Training Community Health Workers to Scale-Up HIV Care in Rural Lesotho: Implementation Lessons from the Field
for care, or if the person was too sick to get to the clinic,
arrange for clinical staff to do a home visit; and 4) gen-
eral community outreach and education about HIV and
other health concerns. Each of these will be described in
more detail.
1) Daily contact with individuals on antiretroviral
CHWs were responsible for making a daily visit to
each person in their village who was on ART. The pur-
pose of the home visit was to ensure that medications
were being taken as prescribed and to answer any ques-
tion the patient and his or her family might have about
the medications. CHWs were trained about the basic an-
tiretrovirals and were given a medication list for each
patient in their village to ensure the patient had the cor-
rect medications. If there were discrepancies, the CHW
went to the health center to verify the medication regi-
men. The daily visits also served as a way to assess the
general health status of the patient. CHWs were trained
to ask a series of basic screening questions regarding
signs or symptoms that needed further assessment. If
these symptoms were present, th en the CHW notified the
clinic for follow-up. In addition to these duties, the
CHWs were asked to do the following at each daily visit:
provide physical and emotional support for the patient
and his or her family; identify other members of the
household in need of clinical assessment; assess social
and economic factors that might impact patients’ health;
and provide directly observed therapy for other medica-
tions (i.e. TB treatment).
2) Accompany all patients with HIV to scheduled
health center appointments.
CHWs were assigned to accompany all HIV-positive
individuals to their scheduled visits at the health center.
The purpose of this was to ensure that patients were able
to keep their scheduled appointments. Having both the
CHW and the patient at the clinic appointment also en-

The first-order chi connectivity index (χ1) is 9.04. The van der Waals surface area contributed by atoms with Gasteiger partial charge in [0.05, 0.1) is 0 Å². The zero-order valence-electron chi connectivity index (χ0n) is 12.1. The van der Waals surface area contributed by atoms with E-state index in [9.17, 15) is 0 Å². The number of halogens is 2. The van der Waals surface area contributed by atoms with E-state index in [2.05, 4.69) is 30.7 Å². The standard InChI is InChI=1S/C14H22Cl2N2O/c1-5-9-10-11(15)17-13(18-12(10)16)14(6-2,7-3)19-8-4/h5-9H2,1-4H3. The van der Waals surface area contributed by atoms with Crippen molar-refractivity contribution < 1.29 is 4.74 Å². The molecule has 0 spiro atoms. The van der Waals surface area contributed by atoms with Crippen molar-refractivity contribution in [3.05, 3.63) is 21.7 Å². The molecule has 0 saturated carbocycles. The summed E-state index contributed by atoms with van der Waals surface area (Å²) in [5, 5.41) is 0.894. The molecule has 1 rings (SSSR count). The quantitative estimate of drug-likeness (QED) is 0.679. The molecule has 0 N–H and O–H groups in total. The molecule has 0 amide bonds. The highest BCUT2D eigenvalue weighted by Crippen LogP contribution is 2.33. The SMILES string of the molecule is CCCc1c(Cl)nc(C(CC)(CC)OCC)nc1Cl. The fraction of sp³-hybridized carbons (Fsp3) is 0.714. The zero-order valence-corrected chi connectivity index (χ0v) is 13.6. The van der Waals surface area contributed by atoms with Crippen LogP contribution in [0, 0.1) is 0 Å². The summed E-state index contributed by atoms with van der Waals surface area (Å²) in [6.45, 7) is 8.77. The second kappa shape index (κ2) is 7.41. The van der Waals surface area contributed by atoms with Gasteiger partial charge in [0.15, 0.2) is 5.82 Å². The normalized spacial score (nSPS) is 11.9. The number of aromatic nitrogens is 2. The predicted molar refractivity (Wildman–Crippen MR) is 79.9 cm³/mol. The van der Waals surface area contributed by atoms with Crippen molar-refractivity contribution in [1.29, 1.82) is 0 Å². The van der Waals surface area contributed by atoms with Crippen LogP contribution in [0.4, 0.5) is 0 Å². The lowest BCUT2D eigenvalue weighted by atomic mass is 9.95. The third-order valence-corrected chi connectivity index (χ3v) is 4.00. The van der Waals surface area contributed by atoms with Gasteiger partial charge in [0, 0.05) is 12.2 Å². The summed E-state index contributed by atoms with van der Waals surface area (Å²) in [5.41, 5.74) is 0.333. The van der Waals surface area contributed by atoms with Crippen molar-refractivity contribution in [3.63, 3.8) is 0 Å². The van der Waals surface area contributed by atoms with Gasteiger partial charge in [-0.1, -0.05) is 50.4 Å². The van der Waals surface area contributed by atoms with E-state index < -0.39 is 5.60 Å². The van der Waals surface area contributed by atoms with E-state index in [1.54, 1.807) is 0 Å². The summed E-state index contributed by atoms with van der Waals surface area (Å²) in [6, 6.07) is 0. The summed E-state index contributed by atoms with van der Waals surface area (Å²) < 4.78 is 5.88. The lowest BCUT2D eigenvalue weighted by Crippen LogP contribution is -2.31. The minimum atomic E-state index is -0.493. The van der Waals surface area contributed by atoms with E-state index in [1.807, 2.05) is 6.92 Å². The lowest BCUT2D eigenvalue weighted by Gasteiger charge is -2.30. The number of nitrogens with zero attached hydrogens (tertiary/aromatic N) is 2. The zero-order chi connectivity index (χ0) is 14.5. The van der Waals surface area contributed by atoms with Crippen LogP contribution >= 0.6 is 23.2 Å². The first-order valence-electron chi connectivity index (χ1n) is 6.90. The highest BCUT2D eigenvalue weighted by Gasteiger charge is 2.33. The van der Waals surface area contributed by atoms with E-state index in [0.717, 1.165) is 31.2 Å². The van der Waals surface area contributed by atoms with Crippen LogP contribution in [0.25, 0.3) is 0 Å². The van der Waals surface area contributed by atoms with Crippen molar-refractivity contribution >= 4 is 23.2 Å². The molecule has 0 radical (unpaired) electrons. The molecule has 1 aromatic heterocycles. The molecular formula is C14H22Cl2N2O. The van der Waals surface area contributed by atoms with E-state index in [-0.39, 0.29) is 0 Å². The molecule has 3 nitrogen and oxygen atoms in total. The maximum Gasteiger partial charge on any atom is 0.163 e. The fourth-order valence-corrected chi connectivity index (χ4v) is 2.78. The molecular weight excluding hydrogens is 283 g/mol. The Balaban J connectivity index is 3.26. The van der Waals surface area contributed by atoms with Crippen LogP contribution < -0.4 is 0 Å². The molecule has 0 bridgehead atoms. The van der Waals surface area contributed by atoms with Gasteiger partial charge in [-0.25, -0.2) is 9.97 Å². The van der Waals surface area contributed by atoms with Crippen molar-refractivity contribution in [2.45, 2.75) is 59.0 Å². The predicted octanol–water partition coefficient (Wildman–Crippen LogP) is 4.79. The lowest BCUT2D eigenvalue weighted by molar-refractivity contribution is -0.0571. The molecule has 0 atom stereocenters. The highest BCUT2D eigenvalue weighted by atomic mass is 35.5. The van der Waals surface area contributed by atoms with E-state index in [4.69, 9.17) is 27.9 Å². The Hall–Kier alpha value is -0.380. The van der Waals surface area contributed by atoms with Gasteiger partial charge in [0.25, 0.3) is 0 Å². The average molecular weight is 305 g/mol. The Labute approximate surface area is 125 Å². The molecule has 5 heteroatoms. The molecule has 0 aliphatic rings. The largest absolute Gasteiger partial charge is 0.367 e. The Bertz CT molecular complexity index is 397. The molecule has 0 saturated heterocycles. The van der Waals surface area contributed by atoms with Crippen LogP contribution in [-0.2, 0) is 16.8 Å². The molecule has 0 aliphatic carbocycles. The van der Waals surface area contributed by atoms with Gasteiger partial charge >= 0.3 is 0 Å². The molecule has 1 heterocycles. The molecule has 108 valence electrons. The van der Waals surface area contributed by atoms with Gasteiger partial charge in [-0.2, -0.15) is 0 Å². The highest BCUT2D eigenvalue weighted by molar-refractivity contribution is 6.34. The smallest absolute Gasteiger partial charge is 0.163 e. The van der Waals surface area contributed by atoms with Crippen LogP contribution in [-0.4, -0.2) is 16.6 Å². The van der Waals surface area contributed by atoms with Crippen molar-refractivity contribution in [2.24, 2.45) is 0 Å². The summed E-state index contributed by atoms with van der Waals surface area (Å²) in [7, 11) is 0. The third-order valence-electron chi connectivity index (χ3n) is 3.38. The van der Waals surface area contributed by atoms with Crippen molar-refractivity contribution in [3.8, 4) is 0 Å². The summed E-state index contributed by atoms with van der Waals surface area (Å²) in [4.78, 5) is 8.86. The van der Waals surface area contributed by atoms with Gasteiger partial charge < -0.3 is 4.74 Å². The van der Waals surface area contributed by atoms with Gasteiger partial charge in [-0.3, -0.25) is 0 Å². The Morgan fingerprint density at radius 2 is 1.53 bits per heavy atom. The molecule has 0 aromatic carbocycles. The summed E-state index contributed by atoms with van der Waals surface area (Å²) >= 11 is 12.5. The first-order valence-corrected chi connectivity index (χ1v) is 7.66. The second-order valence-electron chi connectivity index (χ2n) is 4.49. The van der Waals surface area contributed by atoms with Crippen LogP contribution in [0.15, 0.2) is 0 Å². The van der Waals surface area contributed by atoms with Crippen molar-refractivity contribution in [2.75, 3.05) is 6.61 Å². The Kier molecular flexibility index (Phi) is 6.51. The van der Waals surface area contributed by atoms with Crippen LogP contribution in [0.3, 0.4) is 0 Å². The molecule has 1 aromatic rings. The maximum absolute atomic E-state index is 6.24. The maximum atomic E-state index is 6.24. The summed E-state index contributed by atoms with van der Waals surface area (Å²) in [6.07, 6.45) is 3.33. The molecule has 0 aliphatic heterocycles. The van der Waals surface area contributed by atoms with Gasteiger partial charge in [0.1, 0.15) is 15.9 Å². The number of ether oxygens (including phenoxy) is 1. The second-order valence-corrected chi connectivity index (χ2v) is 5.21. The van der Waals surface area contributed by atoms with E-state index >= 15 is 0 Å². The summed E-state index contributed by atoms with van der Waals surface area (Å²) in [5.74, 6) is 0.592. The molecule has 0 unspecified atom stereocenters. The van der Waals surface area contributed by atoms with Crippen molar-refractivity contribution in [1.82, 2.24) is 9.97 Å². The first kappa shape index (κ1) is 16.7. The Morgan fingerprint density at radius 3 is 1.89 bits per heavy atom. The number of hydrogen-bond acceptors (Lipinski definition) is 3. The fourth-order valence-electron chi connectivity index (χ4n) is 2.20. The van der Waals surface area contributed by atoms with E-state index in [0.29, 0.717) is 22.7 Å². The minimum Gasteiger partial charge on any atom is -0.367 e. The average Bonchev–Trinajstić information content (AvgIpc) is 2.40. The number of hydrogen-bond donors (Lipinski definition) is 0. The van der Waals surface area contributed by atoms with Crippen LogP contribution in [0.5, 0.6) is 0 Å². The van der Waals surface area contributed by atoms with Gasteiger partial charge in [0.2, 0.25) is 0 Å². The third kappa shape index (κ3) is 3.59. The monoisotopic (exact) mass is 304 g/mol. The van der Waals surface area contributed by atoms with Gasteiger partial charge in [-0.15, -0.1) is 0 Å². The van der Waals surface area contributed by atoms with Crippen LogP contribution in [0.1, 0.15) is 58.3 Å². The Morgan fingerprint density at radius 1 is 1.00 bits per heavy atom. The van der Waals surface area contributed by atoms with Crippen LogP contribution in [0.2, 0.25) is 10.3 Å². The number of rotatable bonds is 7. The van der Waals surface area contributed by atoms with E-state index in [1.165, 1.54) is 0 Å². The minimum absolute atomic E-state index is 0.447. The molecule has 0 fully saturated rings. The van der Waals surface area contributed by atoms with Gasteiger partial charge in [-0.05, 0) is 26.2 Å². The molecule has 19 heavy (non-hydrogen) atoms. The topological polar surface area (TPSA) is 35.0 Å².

sured that the CWH and patient were given the same
information on the patient’s treatment plan for the com-
ing months. Finally, the CHW was also asked to come to
the visit to be an advocate for the patient and raise any
concerns that the patient may not be comfortable voicing
to providers. With regard to the health center appoint-
ments, the CHWs were asked to do the following: Re-
mind patients of upcoming appointments at the clinic;
work with the patient to make a list of top ics to d iscuss at
the appointment; escort patients to the clinic for their
appointments; arrange for safe and reliable transport for
patients not able to walk to clinic; record in their CHW
notebook the treatment plan for each patient; discuss the
list of patient concerns with the providers; document the
date of the next appointment.
3) Identify individuals in the community in need of
medical attention.
Most of the villages that utilized Nohana health center
were located some distance from the clinic. On average,
people had to walk two to three hours over rugged terrain
to reach the clinic. At the start of the program, many of
the patients with HIV were too ill to walk to the health
center. Thus, CHWs were asked to identify persons in
their villages who were ill and in need of medical atten-
tion. When possible, the clinics worked with the CHWs
to arrange transportation to the clinic. In many cases,
however, there were no means of transporting the patient
to the clinic outside of carrying him or her. When this
was the case, CHWs reported to the clinic and arranged
for home visits to be made to the community members.
During these home visits, the CHW came to the clinic
and took the clinic staff (usually a physician or nurse) to
the home or homes of those individuals in need of care.
HIV testing and ART initiation was then done in the
home for those in need of it. Patients could also undergo
TB testing and TB treatment initiation in the home as